If you use any kind of web-based email account you're probably aware of the occasional hiccups of doing so. One example is when Gmail users couldn't access their accounts for several hours in February. The problem cropped up again this Tuesday, which makes us wonder, is it worth creating a back-up system for your emails just in case you can't access them through one portal?
Jack Schofield of the UK Guardian had some back up suggestions yesterday. After the jump we take a look at them...
- One solution is to Go to Gmail | Settings | Forwarding and have every email copied to another address when it arrives: I use a Yahoo address for this purpose. It means I always have a backup -- though the back-up emails are not labeled or sorted into folders.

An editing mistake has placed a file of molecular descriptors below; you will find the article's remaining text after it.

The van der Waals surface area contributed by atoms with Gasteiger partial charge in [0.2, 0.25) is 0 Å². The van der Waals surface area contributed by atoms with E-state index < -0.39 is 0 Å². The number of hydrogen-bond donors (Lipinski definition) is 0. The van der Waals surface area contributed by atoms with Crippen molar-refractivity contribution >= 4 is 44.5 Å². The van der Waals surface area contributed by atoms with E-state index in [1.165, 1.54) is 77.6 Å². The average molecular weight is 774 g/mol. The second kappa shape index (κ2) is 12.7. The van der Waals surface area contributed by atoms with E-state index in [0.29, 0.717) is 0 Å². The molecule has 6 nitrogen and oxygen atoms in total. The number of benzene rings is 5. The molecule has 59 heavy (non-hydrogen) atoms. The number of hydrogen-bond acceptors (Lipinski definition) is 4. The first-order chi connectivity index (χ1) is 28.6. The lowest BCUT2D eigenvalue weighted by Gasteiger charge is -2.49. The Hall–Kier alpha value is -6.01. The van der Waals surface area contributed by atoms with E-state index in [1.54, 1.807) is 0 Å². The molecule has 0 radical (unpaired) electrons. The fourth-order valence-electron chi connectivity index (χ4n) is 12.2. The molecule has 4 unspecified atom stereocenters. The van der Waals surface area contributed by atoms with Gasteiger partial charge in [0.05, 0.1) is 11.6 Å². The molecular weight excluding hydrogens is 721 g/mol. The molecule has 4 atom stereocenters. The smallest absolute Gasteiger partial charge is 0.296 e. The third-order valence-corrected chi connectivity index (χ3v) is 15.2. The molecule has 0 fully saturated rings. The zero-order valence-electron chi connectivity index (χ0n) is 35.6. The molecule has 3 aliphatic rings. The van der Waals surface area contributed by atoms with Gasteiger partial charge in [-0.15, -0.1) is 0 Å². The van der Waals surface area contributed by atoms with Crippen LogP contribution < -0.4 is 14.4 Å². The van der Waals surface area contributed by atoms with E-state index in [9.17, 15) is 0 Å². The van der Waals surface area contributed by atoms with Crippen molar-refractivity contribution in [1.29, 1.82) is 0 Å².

- Another solution is to use your choice of desktop software to collect mail from Gmail, so that you have a back-up on your own hard drive. This is much faster and more efficient than using Google's web-based interface, so it's especially useful for people who get a lot of email. It also means you can work on email when you don't have an internet connection.
- However, if Gmail is down you still can't send emails, unless you also have a different email account. The ability to handle multiple email accounts makes a separate email client a better option than Google Gears, which provides offline access to Gmail, and which is still at the experimental stage.